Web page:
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  6. i have a nuke plant 4 miles(as a crow flies) from my house. i’m all for nukes, it’s the logical ‘temporary’ solution to our power needs until they develope the “fusion reactor.” we’ve been scared into believing nukes are bad over many years of old technology and human error. well that’s gonna happen and the only way to move past it is to use new technology to make the old technology better. it’s like, if we all had to drive Ford model-T’s because someone was hurt by one back in the infant years. regulations that prevent progress are a double edged knife where we need the regulation, but we also need there to be ways to allow new developement in the technology. when the government says “no new nuke plants” there is no real incentive for businesses to develope new technologies. it’s amazing that coal fired powerplants emmit more radiation into the air that a properly running nukes plant…..not to mention the millions of tons of coal that are burnt to produce the energy. did you know that it takes .357 tons(714 pounds) of coal to run a 100 watt light bulb for a year? there’s a lot of crude pumped into the air just for that little light bulb!

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  7. I think lived next to one as close you did, but in MA. Was it Seabrook maybe? dunno.

    I’m for nuke plants (along with Greg’s reasoning – “I’m for progress!”) in my backyard. As long as it make my energy bills cheaper, I say bring it on. I hear there’s an open plot of land next to the pentagon…

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  8. Why not try and use natural sources?

    Another thing that pisses me off about energy use (only losely related, but oh well) is that people take it for granted. So when there is an outage of some sort, they freak out as if being on Earth means HAVING ELECTRICITY NO MATTER WHAT HAPPENS!

    What ever happen to privleges? When did everything become a right here on Earth? I am sick of people whining.

    Personally, I’d pay more for energy I knew wouldn’t one day pollute our future generations. But who gives a shit about the future? Let’s care about OUR lives, screw everyone else, right?

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  9. Yep Mihow – I live in New Cumberland. Not too far from your elementary school.

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  10. Wow. Fairview?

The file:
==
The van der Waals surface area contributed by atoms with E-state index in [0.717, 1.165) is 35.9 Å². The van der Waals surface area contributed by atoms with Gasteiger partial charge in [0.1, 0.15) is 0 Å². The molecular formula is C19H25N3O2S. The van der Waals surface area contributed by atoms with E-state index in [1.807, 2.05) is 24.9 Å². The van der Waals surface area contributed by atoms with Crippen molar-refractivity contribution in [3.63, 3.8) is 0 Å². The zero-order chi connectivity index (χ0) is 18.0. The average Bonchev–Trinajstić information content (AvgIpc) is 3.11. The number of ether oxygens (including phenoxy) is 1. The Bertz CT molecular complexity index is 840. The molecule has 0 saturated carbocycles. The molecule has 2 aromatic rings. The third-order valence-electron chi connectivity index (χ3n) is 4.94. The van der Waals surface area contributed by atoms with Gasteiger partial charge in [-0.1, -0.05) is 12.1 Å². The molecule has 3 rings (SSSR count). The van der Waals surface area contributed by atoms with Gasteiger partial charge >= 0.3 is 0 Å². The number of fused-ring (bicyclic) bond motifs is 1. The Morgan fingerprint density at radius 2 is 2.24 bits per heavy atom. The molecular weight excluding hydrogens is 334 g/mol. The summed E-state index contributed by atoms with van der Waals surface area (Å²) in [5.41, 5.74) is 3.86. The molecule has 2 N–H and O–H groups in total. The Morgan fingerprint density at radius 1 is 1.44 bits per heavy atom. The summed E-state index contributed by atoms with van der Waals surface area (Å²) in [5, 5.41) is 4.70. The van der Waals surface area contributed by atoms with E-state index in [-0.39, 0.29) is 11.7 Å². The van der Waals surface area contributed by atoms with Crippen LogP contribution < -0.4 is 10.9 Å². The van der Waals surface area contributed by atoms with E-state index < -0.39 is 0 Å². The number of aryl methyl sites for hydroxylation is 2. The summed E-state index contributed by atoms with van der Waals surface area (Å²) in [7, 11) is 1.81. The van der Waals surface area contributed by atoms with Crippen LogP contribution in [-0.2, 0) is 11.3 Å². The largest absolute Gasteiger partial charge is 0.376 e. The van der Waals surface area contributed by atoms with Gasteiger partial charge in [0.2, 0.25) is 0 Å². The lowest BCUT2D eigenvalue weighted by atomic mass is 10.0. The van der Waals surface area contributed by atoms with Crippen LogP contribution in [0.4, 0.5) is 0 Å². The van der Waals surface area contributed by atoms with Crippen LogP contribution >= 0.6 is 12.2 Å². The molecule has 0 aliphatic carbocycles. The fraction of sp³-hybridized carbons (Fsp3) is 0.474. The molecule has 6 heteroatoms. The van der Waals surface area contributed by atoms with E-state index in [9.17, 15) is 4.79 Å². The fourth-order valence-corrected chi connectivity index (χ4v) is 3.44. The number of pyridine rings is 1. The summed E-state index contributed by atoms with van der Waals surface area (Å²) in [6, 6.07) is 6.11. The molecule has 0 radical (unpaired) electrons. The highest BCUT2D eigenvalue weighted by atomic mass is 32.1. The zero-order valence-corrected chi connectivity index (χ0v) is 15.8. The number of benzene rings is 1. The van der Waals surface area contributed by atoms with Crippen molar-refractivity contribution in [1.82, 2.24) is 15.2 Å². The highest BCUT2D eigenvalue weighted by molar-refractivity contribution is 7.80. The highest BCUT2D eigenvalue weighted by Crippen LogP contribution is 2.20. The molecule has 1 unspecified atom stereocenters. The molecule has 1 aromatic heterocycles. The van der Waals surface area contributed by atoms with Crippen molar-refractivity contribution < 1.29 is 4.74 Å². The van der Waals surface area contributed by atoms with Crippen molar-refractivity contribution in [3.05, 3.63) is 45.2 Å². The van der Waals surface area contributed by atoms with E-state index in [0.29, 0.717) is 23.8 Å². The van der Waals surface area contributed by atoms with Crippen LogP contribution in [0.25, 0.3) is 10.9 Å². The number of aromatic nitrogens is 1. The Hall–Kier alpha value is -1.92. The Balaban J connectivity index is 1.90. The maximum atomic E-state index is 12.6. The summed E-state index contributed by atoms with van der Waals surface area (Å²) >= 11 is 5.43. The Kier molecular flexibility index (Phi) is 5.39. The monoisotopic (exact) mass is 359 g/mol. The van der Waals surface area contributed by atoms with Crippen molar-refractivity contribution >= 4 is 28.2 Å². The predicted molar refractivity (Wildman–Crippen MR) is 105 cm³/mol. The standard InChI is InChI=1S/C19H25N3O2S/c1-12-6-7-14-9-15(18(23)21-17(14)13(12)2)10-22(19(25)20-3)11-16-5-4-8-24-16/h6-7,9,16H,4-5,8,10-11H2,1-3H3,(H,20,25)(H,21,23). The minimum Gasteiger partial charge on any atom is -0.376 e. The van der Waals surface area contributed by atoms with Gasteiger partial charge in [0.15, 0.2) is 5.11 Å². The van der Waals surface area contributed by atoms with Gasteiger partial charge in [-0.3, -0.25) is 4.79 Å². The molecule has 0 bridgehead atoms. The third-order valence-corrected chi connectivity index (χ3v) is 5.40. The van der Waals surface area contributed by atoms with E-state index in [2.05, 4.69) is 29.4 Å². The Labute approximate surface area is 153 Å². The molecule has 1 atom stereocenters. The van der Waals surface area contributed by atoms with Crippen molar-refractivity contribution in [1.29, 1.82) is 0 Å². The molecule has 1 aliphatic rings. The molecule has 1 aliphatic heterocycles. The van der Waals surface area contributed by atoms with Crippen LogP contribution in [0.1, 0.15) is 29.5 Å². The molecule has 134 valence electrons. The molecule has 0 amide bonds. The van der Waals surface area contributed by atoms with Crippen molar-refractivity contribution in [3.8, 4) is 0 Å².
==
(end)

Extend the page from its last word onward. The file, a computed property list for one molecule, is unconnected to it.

I lived about half a mile from there.

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  11. Actually in the ‘Manor’ section of town – but only a few blocks from there.

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  12. I live near one of the world’s largest producers of “clean” electricty: Niagara Falls. Of course, hydroelectric power has its own impact on the environment and natural habitats, but it’s not as threatening as a nuclear disaster.

    Anyway, you’d think that given our proximity to it, consumers in Western New York would have cheap hydroelectric power. But the fact is that the electricity that is powering my PC right now came from a coal plant about 5 miles upriver from the falls. We export the hydroelectric power downstate.

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  13. Damn New York Cityers taking your power again, rigth? We drink your water AND we use your power. We’re greedy.

    I wish they could use the rats and roaches in New York City to conduct power. Or maybe the human spit around town?

    Trash’d be nice, too.

    Actually, I hear we’re pretty green in Manhattan. I think that’s due to the fact that no one wants to drive and most of us use public transportation.

    Incidentally, how are the subway’s powered?

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  14. The subways are powered by pure and unadulterated anger.

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  15. Think Elf, but with Satan instead of Santa.

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  16. i think the electricity for the subways comes from wherever its cheapest

    a lot of nyc is powered by steam though. coned has giant steam plants and steam mains around the city.

    anways, i think nuclear reactors are relatively safe. they’re not ideal, but they should have enough failsafes that a catastrophe in a real world scenario should be relatively harmless (ie, immediate area only. but there shouldn’t be any toxic plumes for miles)